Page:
We do not address in this case whether a defendant who was incarcerated, released in error, and then reincarcerated, should receive credit for the time she spent erroneously at liberty. We recognize some courts will grant credit for time at liberty to prisoners who have been forced to serve their sentences in installments through a series of releases and reincarcerations. See, e.g., United States v. Melody, 863 F.2d 499, 504 (7th Cir. 1988) (discussing the "common law rule that a defendant ordinarily cannot be required to serve his sentence in installments — that is, a prisoner normally should serve his sentence continuously once he is imprisoned"); United States v. Martinez, 837 F.2d 861, 865 (9th Cir. 1988) ("Traditionally, the doctrine of credit for time at liberty has only been applied where a convicted person has served some part of his sentence and then been erroneously released.") (citations omitted); White v. Pearlman, 42 F.2d 788, 789 (10th Cir. 1930) ("[A prisoner] cannot be required to serve [his] sentence in installments."). Barfield's case, however, does not present such a situation. She has not been forced to serve her sentence in installments. Although the commencement of her sentence was delayed, she has served her sentence continuously and without interruption since it began. Because the issue of installment service is not before this Court, we do not address it.
B. Waiver and Estoppel
Barfield also claims her due process rights were violated under theories of waiver of jurisdiction and estoppel. She argues the Government, through its inaction over the last eight years, has waived its jurisdiction over her. Without such jurisdiction, Barfield contends the Government violated her due process rights when it incarcerated her in 2003. Alternatively, she claims the Government is estopped from enforcing her sentence after the eight-year delay. Whether or not the waiver and estoppel theories apply in this case are questions of law, which we review de novo. See Whitley v. United States, 170 F.3d 1061, 1068 (11th Cir. 1999).
1. Waiver of Jurisdiction
Citing the waiver of jurisdiction theory, Barfield argues her incarceration violates the Due Process Clause of the Fifth Amendment. This Court has held a delay in the execution of a sentence can, under certain circumstances, amount to a due process violation under the waiver of jurisdiction theory. See Piper v. Estelle, 485 F.2d 245 (5th Cir. 1973); Shields v. Beto, 370 F.2d 1003 (5th Cir. 1967); see also Mobley v. Dugger, 823 F.2d 1495, 1496-97 (11th Cir. 1987) (citing the Piper case).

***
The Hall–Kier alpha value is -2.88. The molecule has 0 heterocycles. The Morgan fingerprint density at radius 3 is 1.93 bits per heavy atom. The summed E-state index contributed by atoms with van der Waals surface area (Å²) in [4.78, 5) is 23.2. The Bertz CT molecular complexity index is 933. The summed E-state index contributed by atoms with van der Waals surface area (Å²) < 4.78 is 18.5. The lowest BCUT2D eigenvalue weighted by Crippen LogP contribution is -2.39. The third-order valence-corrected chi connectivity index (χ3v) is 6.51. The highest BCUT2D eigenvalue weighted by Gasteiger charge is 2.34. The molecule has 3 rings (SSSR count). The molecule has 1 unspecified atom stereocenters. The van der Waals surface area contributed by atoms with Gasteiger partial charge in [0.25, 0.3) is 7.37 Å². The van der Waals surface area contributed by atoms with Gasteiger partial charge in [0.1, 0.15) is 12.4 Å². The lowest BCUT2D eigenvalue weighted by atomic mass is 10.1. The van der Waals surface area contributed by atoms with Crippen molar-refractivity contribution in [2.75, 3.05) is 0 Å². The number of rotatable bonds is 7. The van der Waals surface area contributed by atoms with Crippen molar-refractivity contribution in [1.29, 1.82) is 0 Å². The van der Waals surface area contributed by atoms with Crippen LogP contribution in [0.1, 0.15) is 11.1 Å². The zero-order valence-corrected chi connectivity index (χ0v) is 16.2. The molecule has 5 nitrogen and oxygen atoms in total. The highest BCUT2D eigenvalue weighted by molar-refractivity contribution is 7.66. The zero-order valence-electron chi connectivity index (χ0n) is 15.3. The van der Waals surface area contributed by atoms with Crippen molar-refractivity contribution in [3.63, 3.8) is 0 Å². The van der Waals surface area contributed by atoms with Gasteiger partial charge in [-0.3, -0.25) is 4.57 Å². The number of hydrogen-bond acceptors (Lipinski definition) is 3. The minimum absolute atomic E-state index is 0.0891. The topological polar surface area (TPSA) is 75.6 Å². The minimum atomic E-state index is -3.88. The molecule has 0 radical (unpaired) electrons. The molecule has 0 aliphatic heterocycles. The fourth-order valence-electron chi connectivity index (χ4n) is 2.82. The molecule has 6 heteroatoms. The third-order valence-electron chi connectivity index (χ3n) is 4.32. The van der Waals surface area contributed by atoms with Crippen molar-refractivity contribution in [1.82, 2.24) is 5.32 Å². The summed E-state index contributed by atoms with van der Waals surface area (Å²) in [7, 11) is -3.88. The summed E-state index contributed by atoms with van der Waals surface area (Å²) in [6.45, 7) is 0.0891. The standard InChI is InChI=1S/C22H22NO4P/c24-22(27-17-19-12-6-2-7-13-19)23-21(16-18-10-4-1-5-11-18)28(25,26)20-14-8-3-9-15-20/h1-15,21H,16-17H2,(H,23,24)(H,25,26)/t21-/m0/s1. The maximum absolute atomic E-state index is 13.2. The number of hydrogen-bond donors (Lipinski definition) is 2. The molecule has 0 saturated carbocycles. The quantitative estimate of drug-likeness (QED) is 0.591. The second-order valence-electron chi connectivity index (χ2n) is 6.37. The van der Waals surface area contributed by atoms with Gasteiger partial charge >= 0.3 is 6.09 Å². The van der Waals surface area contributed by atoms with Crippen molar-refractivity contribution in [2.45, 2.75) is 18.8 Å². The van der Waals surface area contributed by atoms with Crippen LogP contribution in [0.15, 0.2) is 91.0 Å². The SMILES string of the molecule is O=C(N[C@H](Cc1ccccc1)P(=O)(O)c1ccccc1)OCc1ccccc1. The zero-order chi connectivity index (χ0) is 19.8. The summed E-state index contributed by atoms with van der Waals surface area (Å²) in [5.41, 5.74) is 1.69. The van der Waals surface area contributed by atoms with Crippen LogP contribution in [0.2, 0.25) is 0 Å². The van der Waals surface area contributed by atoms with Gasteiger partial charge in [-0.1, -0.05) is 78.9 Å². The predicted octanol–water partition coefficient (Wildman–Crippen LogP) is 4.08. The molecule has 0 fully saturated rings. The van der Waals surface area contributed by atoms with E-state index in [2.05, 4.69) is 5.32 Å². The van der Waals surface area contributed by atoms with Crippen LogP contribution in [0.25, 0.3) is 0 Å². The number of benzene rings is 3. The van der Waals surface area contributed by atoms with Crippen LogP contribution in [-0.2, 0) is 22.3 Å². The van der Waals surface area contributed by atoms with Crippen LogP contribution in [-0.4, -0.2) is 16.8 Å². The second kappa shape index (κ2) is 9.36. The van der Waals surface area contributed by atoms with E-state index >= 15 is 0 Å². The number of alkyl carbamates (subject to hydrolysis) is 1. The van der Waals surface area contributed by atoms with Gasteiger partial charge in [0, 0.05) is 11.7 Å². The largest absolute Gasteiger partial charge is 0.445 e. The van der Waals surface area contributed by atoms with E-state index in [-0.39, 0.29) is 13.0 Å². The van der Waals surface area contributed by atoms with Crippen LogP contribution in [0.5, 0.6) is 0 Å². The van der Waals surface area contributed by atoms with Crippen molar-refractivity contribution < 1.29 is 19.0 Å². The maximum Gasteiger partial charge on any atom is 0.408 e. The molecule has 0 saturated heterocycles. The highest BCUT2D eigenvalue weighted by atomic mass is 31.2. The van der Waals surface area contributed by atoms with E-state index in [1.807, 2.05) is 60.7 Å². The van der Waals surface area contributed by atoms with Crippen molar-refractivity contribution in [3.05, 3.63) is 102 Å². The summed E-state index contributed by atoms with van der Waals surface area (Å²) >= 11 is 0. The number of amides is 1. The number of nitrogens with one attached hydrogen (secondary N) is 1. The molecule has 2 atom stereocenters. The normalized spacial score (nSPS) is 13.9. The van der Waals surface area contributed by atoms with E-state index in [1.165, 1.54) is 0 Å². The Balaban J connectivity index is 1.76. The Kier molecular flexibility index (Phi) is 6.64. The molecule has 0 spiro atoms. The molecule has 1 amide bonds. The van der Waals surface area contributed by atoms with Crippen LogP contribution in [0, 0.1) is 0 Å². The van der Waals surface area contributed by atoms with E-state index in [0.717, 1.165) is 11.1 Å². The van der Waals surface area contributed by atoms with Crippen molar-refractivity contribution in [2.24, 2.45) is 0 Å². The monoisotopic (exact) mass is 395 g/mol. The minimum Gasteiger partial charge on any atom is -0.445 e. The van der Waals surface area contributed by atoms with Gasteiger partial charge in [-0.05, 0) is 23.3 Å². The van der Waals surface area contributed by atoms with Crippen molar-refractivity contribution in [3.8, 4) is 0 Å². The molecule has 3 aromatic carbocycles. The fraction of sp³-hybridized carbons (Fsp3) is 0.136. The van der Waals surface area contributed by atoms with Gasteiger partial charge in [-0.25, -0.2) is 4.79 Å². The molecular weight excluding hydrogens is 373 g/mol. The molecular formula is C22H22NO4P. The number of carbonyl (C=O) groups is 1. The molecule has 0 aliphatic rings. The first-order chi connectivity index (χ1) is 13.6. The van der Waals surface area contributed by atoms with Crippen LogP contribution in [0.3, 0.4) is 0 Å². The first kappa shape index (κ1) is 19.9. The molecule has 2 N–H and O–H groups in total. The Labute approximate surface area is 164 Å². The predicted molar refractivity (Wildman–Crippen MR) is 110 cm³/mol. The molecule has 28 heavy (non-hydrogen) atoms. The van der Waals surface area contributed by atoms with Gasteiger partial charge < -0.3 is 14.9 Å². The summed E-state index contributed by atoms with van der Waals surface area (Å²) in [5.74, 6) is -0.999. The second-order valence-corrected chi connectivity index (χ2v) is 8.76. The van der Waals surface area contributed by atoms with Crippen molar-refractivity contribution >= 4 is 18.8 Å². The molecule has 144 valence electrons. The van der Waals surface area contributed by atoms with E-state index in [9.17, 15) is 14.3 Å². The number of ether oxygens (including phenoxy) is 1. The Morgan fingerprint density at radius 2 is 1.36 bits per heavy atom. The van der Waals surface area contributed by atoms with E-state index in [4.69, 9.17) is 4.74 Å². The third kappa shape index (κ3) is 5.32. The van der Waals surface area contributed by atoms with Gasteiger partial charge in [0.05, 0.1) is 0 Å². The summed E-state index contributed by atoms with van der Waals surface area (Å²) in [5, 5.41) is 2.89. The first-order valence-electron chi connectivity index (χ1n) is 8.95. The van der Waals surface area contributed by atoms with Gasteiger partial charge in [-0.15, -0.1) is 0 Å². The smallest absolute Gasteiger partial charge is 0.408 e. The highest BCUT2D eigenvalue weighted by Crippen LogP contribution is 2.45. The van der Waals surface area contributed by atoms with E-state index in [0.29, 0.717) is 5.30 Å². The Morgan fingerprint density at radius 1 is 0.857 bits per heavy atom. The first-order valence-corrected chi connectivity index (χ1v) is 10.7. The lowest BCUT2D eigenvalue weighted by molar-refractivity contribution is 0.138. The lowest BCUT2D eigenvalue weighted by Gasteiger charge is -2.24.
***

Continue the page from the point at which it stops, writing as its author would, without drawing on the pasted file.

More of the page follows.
The waiver of jurisdiction theory is premised on the constitutional protection against arbitrary and capricious official action. See Camper v. Norris, 36 F.3d 782, 784 (8th Cir. 1994); Mobley, 823 F.2d at 1496. The theory is commonly traced to our decision in Shields. In Shields, we held the state's inaction for 28 years constituted a waiver of its jurisdiction over the prisoner. 370 F.2d at 1005-06. We further explained the state violated the prisoner's due process rights when it required him to serve his sentence after waiving its jurisdiction over him. Id. at 1006. In Piper, we clarified Shields, explaining when it is that official misconduct rises to the level of a due process violation. See 485 F.2d at 246. We explained:
[In order for a delay in the execution of a sentence to be repugnant to the Fourteenth Amendment,] it is not sufficient to prove official conduct that merely evidences a lack of eager pursuit or even arguable lack of interest. Rather the waiving state's action must be so affirmatively wrong or its inaction so grossly negligent that it would be unequivocally inconsistent with "fundamental principles of liberty and justice" to require a legal sentence to be served in the aftermath of such action or inaction.
Most courts applying the Shields / Piper standard have concluded its heavy burden was not satisfied on the facts of the particular case. See, e.g., Hawkins v. Freeman, 195 F.3d 732, 744 n. 7 (4th Cir. 1999) (listing several cases where the standard was not met); Camper, 36 F.3d at 784-85 (no due process violation where execution of sentence was delayed for four years); Martinez, 837 F.2d at 864-65 (finding no due process violation when execution of prisoner's sentence was delayed for seven and one-half years); Mobley, 823 F.2d at 1496-97 (seven-year delay did not constitute due process violation); Piper, 485 F.2d at 246 (no due process violation).
In this case, Barfield fails to prove the Government's action was "so affirmatively wrong" or its inaction was "so grossly negligent" that requiring her to serve her sentence would constitute a due process violation. The Government was acting under the belief, based on representations by Barfield, that her death was imminent. The Government's delay was intended to benefit Barfield by giving her an opportunity to spend time with her family. Such conduct was neither affirmatively wrong nor grossly negligent. In fact, at the show-cause hearing, Barfield's attorney went so far as to thank the Government for its "benevolence and compassion in this matter." While the Government's conduct may have evidenced "a lack of eager pursuit" or "lack of interest," we have expressly held such actions are not grounds for finding a due process violation. Mobley, 823 F.2d at 1496-97.